No matter how hard our writers work, or how fast they type, the sad truth is that there are just too many supplements available on the market for us to review! For every review we post it seems that another ten products are launched. With barely any regulation over the supplement market, scam artists and frauds have flooded the Internet with bogus products, auto-ship programs and ‘free’ trials that later charge consumers hundreds of dollars.
Here at DPW, we work to sort the good from the bad for you, weighing the pros and cons of each supplement, and exposing bad deals and scams when we find them. But what happens when the supplement you are looking at hasn’t been reviewed on our website yet? Fear not, as our writers have put together a how-to guide on how to spot fake products, and how to avoid being scammed!
Our writers have years of experience in the supplement industry, covering weight loss pills, energy pills, pre-workout supplements, nootropics, laxatives and detox products, testosterone boosters and mood enhancers, to name but a few types of supplement. Every time we think that we have witnessed every trick in the book to get as much money from customers as possible, companies find another way to scam their customers!
Unfortunately, if a supplement seems too good to be true, then the claims made about the product are more than likely exaggerated, embellished upon, or completely made up, with no basis in truth or clinical research. Always take the time to check the product’s claims; it’s your money you’re spending and you should feel safe in the knowledge that anything you buy performs as you expect it to!
If we haven’t reviewed a supplement on our website, it’s possible that it is on our to-do list, or that we haven’t found it yet. You can email us to ask about a product, and we will review it as soon as possible. Until then, take a look below at our other tips for avoiding fake products and scams.
We are increasingly seeing products being advertised that just don’t seem to exist. When you click on any link from the product’s website, you are taken to a new website that offers a slightly different product. One example is a product called Pure Muscle X; numerous Pure Muscle X websites have sprung up over the past few months, and yet each one seems to lead to a sales page for a completely different product.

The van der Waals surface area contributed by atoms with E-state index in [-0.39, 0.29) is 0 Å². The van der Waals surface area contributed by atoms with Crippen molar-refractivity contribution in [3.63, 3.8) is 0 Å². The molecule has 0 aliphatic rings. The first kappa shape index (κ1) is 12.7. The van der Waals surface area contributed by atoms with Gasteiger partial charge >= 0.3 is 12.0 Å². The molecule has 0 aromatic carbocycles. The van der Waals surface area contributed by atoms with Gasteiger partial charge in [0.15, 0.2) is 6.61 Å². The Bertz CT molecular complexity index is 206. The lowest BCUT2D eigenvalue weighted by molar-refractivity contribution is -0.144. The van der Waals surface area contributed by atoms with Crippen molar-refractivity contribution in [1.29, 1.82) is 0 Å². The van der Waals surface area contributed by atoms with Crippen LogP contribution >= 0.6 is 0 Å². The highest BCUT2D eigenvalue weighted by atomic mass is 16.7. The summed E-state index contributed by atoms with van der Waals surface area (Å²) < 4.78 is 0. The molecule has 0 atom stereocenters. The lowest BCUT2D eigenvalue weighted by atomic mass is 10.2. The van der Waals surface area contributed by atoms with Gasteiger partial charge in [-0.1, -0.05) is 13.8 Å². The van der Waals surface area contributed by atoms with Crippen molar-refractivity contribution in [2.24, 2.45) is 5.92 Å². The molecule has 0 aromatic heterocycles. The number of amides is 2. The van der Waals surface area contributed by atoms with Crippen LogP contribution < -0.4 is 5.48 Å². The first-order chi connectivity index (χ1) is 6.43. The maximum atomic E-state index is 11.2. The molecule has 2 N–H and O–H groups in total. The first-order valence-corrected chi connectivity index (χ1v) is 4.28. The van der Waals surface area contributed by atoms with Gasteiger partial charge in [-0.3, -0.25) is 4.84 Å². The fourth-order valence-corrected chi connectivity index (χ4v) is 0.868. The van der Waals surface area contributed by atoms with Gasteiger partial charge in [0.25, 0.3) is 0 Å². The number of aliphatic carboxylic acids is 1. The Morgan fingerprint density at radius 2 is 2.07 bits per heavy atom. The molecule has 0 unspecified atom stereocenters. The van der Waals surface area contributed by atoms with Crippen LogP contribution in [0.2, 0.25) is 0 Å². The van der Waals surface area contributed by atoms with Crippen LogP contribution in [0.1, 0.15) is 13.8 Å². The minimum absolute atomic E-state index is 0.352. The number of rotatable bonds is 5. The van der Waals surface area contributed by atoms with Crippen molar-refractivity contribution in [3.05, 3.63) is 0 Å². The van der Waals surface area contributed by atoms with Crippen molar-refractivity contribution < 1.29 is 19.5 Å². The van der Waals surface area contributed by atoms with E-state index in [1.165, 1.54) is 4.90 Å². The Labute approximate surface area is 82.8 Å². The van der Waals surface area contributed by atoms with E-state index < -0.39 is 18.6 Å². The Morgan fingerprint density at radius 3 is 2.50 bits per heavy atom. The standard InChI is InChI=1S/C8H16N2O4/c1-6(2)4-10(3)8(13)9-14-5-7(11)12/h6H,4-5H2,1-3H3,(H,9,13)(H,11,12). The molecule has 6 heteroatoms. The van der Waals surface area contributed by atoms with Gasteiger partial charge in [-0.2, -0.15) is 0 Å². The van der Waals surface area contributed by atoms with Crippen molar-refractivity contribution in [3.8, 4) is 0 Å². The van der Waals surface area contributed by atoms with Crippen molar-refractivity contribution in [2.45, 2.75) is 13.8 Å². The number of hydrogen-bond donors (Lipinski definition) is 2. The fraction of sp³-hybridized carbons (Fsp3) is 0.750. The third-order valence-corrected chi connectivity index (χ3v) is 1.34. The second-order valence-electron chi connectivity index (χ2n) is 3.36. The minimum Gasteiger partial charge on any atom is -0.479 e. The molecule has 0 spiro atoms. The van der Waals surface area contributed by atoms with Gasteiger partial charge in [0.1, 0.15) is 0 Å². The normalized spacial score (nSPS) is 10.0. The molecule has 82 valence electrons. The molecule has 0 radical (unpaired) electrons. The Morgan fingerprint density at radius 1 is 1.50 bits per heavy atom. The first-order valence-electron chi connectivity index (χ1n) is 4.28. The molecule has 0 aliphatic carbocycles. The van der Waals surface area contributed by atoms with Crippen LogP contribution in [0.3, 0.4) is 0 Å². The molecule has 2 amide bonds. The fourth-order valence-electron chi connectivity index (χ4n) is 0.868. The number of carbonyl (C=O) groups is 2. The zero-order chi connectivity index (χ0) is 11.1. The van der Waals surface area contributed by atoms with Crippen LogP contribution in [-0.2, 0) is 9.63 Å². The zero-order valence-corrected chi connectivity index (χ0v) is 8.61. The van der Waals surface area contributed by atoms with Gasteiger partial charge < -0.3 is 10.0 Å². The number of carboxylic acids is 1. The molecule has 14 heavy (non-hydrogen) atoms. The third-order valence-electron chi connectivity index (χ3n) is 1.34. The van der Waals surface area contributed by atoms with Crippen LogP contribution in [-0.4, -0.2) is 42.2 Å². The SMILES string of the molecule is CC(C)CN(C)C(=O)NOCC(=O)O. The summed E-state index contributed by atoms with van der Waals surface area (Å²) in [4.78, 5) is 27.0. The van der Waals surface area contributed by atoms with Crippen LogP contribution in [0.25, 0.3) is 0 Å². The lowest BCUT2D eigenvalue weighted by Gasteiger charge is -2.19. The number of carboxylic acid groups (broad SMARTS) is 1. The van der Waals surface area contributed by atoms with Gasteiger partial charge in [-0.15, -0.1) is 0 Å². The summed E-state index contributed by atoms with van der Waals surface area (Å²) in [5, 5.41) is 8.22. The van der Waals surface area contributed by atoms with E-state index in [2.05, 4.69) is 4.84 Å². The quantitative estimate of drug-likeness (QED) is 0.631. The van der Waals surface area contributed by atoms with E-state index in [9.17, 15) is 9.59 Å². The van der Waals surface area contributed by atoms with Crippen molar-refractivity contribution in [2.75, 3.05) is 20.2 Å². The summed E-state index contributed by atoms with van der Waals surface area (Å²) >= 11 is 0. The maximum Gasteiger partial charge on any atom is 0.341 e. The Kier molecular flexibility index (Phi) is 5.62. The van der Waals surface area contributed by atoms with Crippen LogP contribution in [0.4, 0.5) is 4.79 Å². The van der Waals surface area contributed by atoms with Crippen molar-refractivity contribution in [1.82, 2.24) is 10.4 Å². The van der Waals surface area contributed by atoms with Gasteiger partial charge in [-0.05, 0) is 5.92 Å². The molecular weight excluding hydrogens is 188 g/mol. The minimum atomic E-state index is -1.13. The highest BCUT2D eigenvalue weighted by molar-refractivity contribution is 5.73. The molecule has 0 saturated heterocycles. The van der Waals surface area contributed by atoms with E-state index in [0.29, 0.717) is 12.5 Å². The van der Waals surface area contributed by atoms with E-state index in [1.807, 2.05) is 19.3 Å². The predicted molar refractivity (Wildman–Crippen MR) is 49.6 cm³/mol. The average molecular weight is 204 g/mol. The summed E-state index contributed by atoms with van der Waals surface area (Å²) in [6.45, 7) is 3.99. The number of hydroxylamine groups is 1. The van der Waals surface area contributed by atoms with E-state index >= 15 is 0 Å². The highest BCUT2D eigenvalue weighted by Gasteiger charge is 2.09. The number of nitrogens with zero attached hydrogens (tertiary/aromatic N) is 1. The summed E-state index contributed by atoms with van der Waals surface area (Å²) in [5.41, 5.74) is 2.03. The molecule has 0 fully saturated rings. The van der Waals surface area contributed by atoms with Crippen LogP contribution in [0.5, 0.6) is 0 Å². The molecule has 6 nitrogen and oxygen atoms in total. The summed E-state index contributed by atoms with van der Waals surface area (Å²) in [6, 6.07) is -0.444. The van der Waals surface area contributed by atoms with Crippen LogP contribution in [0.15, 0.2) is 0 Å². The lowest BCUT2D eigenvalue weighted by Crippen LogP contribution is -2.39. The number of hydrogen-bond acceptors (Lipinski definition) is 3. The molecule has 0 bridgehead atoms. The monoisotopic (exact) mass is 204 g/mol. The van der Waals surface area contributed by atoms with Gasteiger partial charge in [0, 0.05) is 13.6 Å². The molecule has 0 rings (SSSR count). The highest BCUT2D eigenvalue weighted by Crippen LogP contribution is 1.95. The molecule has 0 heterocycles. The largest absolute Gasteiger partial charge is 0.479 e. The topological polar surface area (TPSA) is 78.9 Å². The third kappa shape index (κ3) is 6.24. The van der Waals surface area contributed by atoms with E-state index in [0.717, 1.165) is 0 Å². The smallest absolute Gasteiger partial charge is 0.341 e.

One website led to a product called Androx, whilst the newest Pure Muscle X website leads to a product called Nitric Max Muscle. There are also numerous Androx websites; some of the ‘Androx’ websites, when clicking on the ‘Buy’ button, take customers to a sales page for another product altogether. Androxextreme.com leads to a sales page for a product called TestX Core. We have also seen Androx being promoted alongside Noxor Platinum, which again, follows the same pattern.
All of these websites offer a ‘free trial’, which will charge customers large sums just a few days after purchase, and will sign them up for an auto-ship program that sends out a new delivery (and of course, recharges the customer) every month. These can cost consumers as much as $100 per bottle, per month! Because consumers are also repeatedly redirected through websites, it is easily possible to sign up for numerous different ‘free trials’, and be faced with a bill of several hundred dollars by the end of the month. We have seen customer complaints and reviews where they have unwittingly signed up for a repeat delivery of two or even three products, and have been charged in excess of $300 in the first 14 days after initially filling the form in.
When looking at supplement sales websites always check the following:
Google is your friend! If the company you are thinking of buying from are shady, then it’s quite likely that someone else has been scammed by them and has already complained about it online! Many sales websites have their own inbuilt review section, but other websites do not offer this service. However, there are many websites that have been created solely for the purpose of launching customer complaints, and raising awareness of companies who scam their customers or who just offer poor customer service.
Some of these websites include: